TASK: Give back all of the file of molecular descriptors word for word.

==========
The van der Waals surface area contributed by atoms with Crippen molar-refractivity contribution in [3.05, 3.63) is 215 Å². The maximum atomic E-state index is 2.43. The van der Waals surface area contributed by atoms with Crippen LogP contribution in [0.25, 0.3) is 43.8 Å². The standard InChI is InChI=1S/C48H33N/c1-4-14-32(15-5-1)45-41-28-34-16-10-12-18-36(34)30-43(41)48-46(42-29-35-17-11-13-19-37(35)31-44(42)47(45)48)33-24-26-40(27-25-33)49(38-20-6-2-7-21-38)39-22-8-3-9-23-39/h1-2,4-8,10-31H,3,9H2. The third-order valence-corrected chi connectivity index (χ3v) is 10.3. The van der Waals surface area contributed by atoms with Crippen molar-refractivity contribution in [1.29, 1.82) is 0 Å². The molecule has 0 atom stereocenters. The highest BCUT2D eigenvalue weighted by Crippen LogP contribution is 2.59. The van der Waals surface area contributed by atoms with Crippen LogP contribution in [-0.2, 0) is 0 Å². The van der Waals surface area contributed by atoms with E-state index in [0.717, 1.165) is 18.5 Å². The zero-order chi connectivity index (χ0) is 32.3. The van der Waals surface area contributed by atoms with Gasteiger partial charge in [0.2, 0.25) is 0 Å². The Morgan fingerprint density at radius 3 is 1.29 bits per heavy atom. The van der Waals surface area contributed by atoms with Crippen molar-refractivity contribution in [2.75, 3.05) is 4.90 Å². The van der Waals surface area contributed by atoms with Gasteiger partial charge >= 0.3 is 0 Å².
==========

The van der Waals surface area contributed by atoms with Crippen molar-refractivity contribution in [3.05, 3.63) is 215 Å². The maximum atomic E-state index is 2.43. The van der Waals surface area contributed by atoms with Crippen LogP contribution in [0.25, 0.3) is 43.8 Å². The standard InChI is InChI=1S/C48H33N/c1-4-14-32(15-5-1)45-41-28-34-16-10-12-18-36(34)30-43(41)48-46(42-29-35-17-11-13-19-37(35)31-44(42)47(45)48)33-24-26-40(27-25-33)49(38-20-6-2-7-21-38)39-22-8-3-9-23-39/h1-2,4-8,10-31H,3,9H2. The third-order valence-corrected chi connectivity index (χ3v) is 10.3. The van der Waals surface area contributed by atoms with Crippen molar-refractivity contribution in [1.29, 1.82) is 0 Å². The molecule has 0 atom stereocenters. The highest BCUT2D eigenvalue weighted by Crippen LogP contribution is 2.59. The van der Waals surface area contributed by atoms with Crippen LogP contribution in [-0.2, 0) is 0 Å². The van der Waals surface area contributed by atoms with E-state index in [0.717, 1.165) is 18.5 Å². The zero-order chi connectivity index (χ0) is 32.3. The van der Waals surface area contributed by atoms with Gasteiger partial charge in [0.2, 0.25) is 0 Å². The Morgan fingerprint density at radius 3 is 1.29 bits per heavy atom. The van der Waals surface area contributed by atoms with Crippen molar-refractivity contribution in [2.75, 3.05) is 4.90 Å². The van der Waals surface area contributed by atoms with Gasteiger partial charge >= 0.3 is 0 Å².